Still need more regs. Not surprisingly, perhaps, 59% of the public believes there "should be more regulation of Wall Street than we have had in the past," versus 23% who say there shouldn't be. This may be associated with the public view--75% to 18%--that Wall Street financial institutions, "will return to business as usual now that Wall Street has started to recover," and not "learn from their mistakes and...change the way they do business." As to whether "the United States could suffer another financial crisis in the next few years as a result of Wall Street firms taking too much risk," 85% of the public is "very concerned or somewhat concerned," while 14% of the public is "not very concerned or not at all concerned."
The lack of confidence in Congress is hardly limited to handling the financial crisis. A Gallup Poll (December 11-13) rates public approval/disapproval of Congress near historic lows, with 25% expressing approval, and 66% expressing disapproval. (This is an improvement from October's 21% to 71% rating, which was lower than even Richard Nixon's "approval" in 1974, 24% approval to 66% disapproval.) Further, Gallup's annual "Honesty and Ethics of Professions" poll (November 20-22) reveals that 55% of the public ranks members of Congress as having "low or very low honesty and ethical standards," versus only 9% who rank them "high or very high." This is the lowest score of the 22 professions ranked. In comparison, "stockbrokers" ranked somewhat higher than Congress: 45% of participants ranked stockbrokers as having "low or very low honesty and ethical standards," compared to 9% who ranked them "high or very high."
Is public sentiment as negative as the data suggest? Is there any silver lining to the pessimism that flows from 85% of the public claiming to be concerned that another "financial crisis" may be just around the corner? On the surface it's sure hard to see one.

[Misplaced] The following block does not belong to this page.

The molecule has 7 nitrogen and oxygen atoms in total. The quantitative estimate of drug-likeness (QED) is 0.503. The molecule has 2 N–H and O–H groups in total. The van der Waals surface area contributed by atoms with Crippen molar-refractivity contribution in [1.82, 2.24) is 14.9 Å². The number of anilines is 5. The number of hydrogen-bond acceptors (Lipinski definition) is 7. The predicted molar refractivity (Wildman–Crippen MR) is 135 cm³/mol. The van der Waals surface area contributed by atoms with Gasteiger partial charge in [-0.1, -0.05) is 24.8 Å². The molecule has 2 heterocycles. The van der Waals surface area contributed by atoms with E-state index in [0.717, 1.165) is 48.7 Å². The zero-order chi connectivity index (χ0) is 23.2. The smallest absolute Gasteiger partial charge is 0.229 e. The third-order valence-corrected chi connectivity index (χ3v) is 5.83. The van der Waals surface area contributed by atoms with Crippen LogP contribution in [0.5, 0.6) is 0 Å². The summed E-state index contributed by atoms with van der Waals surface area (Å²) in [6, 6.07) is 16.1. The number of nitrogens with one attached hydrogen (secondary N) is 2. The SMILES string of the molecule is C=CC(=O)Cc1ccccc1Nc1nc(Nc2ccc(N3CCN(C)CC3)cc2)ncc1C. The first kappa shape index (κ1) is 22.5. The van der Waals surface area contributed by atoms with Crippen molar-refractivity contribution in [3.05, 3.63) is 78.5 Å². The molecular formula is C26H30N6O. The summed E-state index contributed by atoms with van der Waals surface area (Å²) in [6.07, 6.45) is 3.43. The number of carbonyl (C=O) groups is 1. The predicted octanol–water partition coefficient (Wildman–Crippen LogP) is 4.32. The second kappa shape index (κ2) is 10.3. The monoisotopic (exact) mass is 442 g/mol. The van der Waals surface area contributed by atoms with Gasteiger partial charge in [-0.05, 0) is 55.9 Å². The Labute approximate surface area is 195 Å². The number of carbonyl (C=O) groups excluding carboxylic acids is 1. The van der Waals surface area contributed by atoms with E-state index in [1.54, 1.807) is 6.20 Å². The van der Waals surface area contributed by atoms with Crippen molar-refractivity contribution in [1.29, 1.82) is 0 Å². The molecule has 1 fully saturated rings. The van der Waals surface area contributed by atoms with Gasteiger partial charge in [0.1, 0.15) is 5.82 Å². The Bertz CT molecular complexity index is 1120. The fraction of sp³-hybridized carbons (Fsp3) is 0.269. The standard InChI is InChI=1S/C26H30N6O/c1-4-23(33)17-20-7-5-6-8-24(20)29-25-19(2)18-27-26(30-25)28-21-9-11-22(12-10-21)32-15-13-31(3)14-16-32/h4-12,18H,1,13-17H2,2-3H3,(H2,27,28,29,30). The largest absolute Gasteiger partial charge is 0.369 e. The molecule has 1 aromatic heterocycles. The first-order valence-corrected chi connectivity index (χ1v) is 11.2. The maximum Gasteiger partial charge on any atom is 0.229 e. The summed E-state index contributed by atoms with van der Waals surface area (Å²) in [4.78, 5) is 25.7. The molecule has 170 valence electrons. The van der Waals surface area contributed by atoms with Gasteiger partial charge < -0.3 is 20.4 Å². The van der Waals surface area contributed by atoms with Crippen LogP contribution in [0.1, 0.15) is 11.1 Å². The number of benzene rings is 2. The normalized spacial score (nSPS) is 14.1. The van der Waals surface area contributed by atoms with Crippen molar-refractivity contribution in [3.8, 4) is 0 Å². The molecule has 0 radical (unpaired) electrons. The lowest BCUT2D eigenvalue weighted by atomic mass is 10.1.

Frank Luntz, a Republican pollster and communications advisor to Wall Street, (Merrill Lynch is on the client roster), puts it bluntly, "Washington and Wall Street are the two most hated terms in America. This is what I don't understand--you hear these Wall Street people talking about bonuses knowing the public is outraged....I can't get the CEO organizations to listen to me; they don't want to admit mistakes."
Chairman Schapiro suggests Wall Street must "repair its own problems," while Luntz calls on executives to "admit" mistakes. In my next blog, I'll offer some modest "repairs" that might help address mistakes and accelerate the return of investor confidence.
Knut A. Rostad (email@example.com) is the regulatory and compliance officer at Rembert Pendleton Jackson (RPJ), a registered investment advisor in Falls Church, Virginia, and chairman of The Committee for the Fiduciary Standard. The views expressed here are his own and do not necessarily reflect views of the Committee.
Read more of Knut Rostad's Regulatory Reason blog posts:Partisanship on Steroids December 14, 2009 Passage of the financial reform legislation in the House is historic and important. It may also be, unfortunately, short-lived in the current, toxic partisan environment. Peter Drucker for Wall Street Czar November 24, 2009 Drucker would advise Wall Street to ask what retail brokers think. About being a fiduciary, brokers might "surprise" execs. Many would say "Bring it on!"...